Each department will be able to "do their own teaching, learning and training" - as it will present information to people in their own context. (Alarm bells for Learning & Development and their LMS??)
Project Cortex and save, scan and ingest content; file and create metadata -tagging and categorising; can search and browse for all content across Microsoft product; can open the content and can then DO something with it - that is, automate it into a workflow of some sort.
So in the spirit of #Workingoutloud, today I'm doing something really scary. I'm having a go at redesigning our adoptandembrace.academy landing page. My heart is pumping as I change font/colours/texts to make this page more visually appealing; then I DELETED all my changes.
It's going to be a collaborative approach & of course, my fellow colleagues will be helping. I also tested the web copy with IT & Change people who confirmed that indeed, they want support when it comes to tech #adoption & change. So copy is good. That's good to know.
I mucked about with the program that it sits upon and I always like to experiment and try things out but it's scary when it's a published page. This is one where I have to defer support in fear of breaking it. #WOL means at times admitting that this is not your expertise.
I love magazines and love to flick and read through them. Here’s one I read that is a lot of fun. Lots of colour, stories, book & film recommendations (historical of course). This one is mainly about Catherine of Aragon. Apparently they have a festival on her in Peterborough...
Everything is laid out over couple of pages. You can see bigger picture,timelines,links. It makes me realise reading it on internet on a screen has depth but unless it’s presented visually or interlinked in some way I don’t “get it”. Stops me from going down rabbit warrens too.
So if this was online, all these would have been deep links to other sites and I would have gone down them thus losing my way. I’d have to return to main page to go back down into depth again. The latter hardly happens as invariably it takes me down other paths.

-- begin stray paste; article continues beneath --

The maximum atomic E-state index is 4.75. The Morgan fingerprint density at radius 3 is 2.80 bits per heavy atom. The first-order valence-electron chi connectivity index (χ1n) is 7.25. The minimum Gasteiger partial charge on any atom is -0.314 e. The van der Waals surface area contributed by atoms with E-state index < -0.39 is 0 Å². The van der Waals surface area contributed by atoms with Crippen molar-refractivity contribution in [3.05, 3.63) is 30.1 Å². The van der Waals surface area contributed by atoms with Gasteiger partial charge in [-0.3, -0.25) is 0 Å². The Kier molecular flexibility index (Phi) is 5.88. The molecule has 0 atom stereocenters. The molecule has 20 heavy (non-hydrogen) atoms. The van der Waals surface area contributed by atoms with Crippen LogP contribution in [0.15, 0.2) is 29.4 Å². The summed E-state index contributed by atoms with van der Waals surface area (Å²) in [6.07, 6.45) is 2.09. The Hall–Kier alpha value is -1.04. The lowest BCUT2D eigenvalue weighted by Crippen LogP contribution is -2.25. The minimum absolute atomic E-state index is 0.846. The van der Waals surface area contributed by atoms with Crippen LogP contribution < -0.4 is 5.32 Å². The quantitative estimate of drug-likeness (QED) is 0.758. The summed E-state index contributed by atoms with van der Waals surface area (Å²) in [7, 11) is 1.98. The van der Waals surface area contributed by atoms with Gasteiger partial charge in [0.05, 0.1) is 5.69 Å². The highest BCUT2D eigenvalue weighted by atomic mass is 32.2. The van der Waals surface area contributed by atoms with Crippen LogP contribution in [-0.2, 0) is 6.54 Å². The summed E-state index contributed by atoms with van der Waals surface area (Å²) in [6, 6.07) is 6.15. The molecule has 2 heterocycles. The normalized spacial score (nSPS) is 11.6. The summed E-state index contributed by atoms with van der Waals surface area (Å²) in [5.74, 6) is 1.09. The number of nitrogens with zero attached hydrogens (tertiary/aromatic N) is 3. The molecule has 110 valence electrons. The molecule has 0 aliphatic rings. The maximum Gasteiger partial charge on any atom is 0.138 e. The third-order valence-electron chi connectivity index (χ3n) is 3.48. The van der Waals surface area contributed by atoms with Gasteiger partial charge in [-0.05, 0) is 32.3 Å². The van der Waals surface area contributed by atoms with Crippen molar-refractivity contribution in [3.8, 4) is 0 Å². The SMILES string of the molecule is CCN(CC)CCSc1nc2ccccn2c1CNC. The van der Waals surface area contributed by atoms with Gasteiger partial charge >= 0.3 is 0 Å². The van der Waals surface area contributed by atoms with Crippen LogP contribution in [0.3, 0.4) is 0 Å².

Walking about #Castlemaine today. What a glorious beautiful winter’s day.
Castlemaine Post Office. There’s a bit of life in the streets. Going to explore the town and head into the Saturday morning markets and see what town folk do on weekends.
“The art of deriving comfort, well being and energy from wild landscapes and convivial interiors” - love this. Alas I don’t have wild landscapes in the south eastern suburbs of Melbourne so that’s why I love travelling and experiencing these instead. Hence why I’m in Castlemaine.
How do you handle distractions in the workplace? I work 3 days pw. It means I’ve to set boundaries during busy times to get thru client work. It means prioritising client/paid work first & ”going dark” for some hours during day to get through what I need to get done.
When I go dark, I turn everything off. No phones, DND status on, no access to social media. Full focus and flow on task at hand & I feel so happy & satisfied that I have actually created something & completed it. I can cross it off my list. I have achieved something big.
The downside however is that it becomes difficult for people to contact me. It may even be frustrating for them when my diary is blocked out. I’m available only when I’m ready to be available. In hindsight, that can be selfish too.
I’m first to put up my hand to say that I experienced this during my freelancing days. Upping my price resulted in very little work; offering other services & products didn’t help either. I calculated lost time & money. It wasn’t worth it financially for me. I had to change.
I started to question every single request that equated to “free” work; no to coffee catchups; no to “pick your brain”; no to requests to write articles for you for free; no to everything that didn’t pay me; no to free speaking because of “exposure”. Lots of no.
At the same time it was making me miserable because the work I did have was not enough to live on. I’m lucky I had a husband who was the breadwinner here and who supported me. Many aren’t as lucky. All power to them who make it work.
FAIL: Attempting to save time in front of a computer screen talking my blog posts into a dictation app so that I could copy and paste the text into WordPress later...
And the rambling continues 😩🤮